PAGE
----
Observability and the Monitoring Maturity Module

Allyson BarrChief Marketing Officer
6 min read

In incident management, observability is the ability of an organization or team to infer a system's internal state from its external outputs. The goals of IT observability are simple and straightforward, and they include:

  • Reliability: Ensuring your systems perform how they should and when you need them to

  • Business continuity: Maximizing uptime by preventing problems that could impact business performance

  • Business growth: Making sure your infrastructure not just functions well but also supports the advancement of your organization

The Monitoring Maturity Levels Explained

Different organizations approach observability differently, and the monitoring maturity model is a tool you can use to assess your observability infrastructure.

Level 1: Individual Component Monitoring

At the first level, you are able to monitor multiple components using different monitoring systems. Each monitoring tool produces its own alerts, which could result in several emails letting you know something has gone wrong. At Level 1, however, you don’t have an overview that unifies your monitoring solutions. So you can’t see the relationships between the different alerts.

Level 1 is a lot like when you’re at home on your tablet streaming your favorite cooking show on Netflix and then it freezes up—right before they reveal which chef won. You can see something’s wrong on your tablet because the streaming has stopped. Netflix simply won't budge. There’s also a light flashing on your wireless router and another one on your modem. But you don’t know what’s actually causing the problem.

Level 2: In-Depth Monitoring on Different Levels

At Level 2, you have the ability to monitor on multiple levels and from multiple perspectives. You can see how the systems that your team uses are performing. Various applications can help you accomplish:

  • The analysis of log files

  • Application performance monitoring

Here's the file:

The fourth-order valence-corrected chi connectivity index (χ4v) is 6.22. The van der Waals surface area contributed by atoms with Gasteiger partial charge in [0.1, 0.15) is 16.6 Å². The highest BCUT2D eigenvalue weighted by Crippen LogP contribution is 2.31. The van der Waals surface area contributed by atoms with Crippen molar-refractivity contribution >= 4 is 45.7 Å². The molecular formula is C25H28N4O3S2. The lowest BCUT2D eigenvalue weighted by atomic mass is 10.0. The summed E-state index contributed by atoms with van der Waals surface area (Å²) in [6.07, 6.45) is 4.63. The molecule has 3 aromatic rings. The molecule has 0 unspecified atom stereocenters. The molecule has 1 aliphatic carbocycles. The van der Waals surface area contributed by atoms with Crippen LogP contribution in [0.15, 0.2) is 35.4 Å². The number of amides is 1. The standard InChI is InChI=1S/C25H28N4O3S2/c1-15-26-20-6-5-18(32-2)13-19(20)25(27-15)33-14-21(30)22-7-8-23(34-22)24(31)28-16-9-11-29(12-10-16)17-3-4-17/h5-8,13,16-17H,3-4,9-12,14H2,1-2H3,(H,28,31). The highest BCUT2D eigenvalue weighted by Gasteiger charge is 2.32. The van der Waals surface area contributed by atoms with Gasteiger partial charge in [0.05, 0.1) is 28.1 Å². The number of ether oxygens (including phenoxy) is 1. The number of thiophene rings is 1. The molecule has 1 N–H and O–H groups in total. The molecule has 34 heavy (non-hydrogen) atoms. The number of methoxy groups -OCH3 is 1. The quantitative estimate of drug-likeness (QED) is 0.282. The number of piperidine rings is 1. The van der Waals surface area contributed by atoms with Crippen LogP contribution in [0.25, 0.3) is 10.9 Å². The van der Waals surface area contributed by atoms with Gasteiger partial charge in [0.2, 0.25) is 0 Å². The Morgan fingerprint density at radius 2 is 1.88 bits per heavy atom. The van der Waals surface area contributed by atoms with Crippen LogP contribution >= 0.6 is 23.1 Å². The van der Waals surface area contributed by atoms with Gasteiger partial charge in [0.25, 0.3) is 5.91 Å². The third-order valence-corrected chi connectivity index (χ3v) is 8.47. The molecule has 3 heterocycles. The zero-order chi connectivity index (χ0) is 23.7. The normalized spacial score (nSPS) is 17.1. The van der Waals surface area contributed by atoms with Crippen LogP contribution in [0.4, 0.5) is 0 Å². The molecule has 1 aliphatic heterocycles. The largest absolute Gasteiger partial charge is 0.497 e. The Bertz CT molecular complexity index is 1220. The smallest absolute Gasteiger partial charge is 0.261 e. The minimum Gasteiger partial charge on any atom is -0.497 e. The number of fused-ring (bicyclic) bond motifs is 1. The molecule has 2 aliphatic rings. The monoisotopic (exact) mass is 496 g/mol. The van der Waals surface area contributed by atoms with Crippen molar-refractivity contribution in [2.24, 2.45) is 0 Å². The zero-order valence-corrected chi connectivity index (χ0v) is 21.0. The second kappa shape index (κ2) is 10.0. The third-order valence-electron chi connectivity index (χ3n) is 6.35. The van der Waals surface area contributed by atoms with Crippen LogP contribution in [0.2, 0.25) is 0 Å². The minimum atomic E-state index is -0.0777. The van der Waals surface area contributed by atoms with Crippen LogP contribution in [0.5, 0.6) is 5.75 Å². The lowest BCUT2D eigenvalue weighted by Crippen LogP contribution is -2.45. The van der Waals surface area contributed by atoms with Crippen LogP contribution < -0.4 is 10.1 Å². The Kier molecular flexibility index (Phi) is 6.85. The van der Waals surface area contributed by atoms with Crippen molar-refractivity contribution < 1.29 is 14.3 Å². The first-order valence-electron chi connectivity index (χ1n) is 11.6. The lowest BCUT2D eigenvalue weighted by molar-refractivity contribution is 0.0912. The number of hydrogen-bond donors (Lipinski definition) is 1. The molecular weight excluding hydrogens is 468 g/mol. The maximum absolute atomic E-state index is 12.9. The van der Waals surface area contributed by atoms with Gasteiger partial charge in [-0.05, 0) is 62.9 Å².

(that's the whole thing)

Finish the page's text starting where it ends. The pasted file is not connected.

• Monitoring the states of different components as they pertain to specific services

While Level 2 provides more comprehensive monitoring than Level 1, it doesn’t account for the observation of failures across the entire IT stack. For example, you may only be able to see errors impacting your team’s area of the stack. But because many malfunctions can affect multiple teams, Level 2 may not provide the observability you need.

At Level 2, you can tell for a fact that it’s not your tablet that’s the problem. But it could be either the router or the modem. You can’t be sure.

Level 3: Next-Generation Monitoring

An organization that’s at Level 3 can see the events, metrics, and states for all of their individual components, as well as all their interdependencies and changes that impact the system. To get to Level 3, you need a full overview of your IT stack. Data you get from your various monitoring solutions is correlated and combined, providing you with a complete overview of all areas of your organization’s IT stack.

However, at Level 3, you may still end up chasing issues after they happen, locking the barn door after the horse has been stolen, so to speak, because you have no way of predicting future issues.

At Level 3, you know for a fact that the signal going to your modem was the problem because you have an app that shows you how each component is performing. Now, you can call your provider and have them fix it.

Level 4: Observability

At Level 4, you have full observability because not only are all your alerts and observability insights unified under one umbrella, but you integrate artificial intelligence for automated, proactive incident management. Further, machine learning is used to identify anomalous behavior that may indicate a future incident. All this results in early warning signals that, when acted on, can at least reduce the time it takes to remediate an event—if not eliminate it altogether.

Attaining Level 4 observability would be akin to having a mechanism positioned between the street and your modem that calculates the average signal strength and sends you an automatic alert when it looks a little weak. You can then switch to your phone’s hotspot—if you really want to know the winner.

Get to level 4 with StackState

Regardless of the level of observability your organization currently has, you’ll want to get to level 4. And that’s where we can help. Our relationship-based observability tool has helped many organizations – from large financial corporations to telecom providers with highly complex IT environments – to consolidate disparate pieces of information and help them better understand the big picture. Sounds interesting to you too? Book a free guided demo or get in touch with one of our experts today.